Peter Eatherley, the centre's development manager, said: "This project will make a real contribution to the literacy and educational achievements of the children of east London."
The centre's aim is to "expand the horizons" of local children through stimulating and educational hand-on exhibits, workshops and play projects.
Chris Smith: "Significant landmark"
Mr Smith said the award was a "significant landmark" for the Charities Board.
He said: "The government wants to see the lottery offering something for everyone and I congratulate the Charities Board on its efforts to ensure that money goes across the country to organisations in greatest need."
Here are some of the National Lottery's headline-making grants on the way to hitting £1bn:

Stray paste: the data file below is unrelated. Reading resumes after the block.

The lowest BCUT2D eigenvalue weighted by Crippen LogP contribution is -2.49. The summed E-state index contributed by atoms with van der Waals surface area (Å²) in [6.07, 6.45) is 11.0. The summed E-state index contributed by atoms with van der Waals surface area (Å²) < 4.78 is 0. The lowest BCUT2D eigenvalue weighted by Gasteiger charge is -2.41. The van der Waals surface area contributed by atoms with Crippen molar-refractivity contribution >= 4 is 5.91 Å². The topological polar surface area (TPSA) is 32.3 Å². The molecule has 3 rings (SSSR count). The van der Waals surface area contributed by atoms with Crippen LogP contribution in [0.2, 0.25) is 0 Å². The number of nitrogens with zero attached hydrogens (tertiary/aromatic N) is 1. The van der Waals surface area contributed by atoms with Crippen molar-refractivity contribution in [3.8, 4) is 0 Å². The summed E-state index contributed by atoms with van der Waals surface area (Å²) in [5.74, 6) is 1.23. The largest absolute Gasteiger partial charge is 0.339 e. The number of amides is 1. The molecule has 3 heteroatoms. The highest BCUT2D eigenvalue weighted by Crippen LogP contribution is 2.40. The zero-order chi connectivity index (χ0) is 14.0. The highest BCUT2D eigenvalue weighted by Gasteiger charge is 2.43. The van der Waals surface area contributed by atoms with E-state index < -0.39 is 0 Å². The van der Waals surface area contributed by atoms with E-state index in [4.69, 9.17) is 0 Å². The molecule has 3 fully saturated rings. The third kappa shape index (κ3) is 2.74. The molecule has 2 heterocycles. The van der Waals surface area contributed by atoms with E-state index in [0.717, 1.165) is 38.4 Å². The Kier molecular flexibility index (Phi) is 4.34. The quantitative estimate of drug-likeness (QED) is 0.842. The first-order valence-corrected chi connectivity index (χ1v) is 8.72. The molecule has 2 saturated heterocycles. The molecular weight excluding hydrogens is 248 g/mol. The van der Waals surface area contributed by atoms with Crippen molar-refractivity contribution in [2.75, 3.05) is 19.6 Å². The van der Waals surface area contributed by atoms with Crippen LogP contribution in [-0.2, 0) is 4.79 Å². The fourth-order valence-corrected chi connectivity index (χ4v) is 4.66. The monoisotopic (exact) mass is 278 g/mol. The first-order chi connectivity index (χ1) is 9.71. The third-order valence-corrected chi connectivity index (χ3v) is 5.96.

In November National Lottery charity chiefs handed over £200,000 to a nationwide gay helpline - it prompted criticism as the Board was accused of favouring gay and minority groups.
Also in November the south Yorkshire town of Barnsley was earmarked for National Lottery cash - it was the first time an entire town had been targeted a
bid to improve a low uptake of grants in coalfield communities.
In July 1998 the Cusichaca Trust, based in the village of Belbroughton in Worcestershire, was awarded £300,000 to breed giant guinea-pigs in Peru.
National Lottery prize money not claimed before the 180-day deadline all goes to the Good Cause Fund - by June 1998 the fund had topped the £150m mark.
In March 1998 the National Lottery Charities Board gave £220,000 to a farm supplying pigs with underfloor heating, snout-operated showers and snacks in the shape of toys to prevent them becoming board. The 100% grant was awarded to the Whirlow Farm Trust in Sheffield.
A Muslim community centre granted £375,000 of National Lottery money insisted on giving the money back - saying their holy book, the Koran, stated it should not benefit from gambling.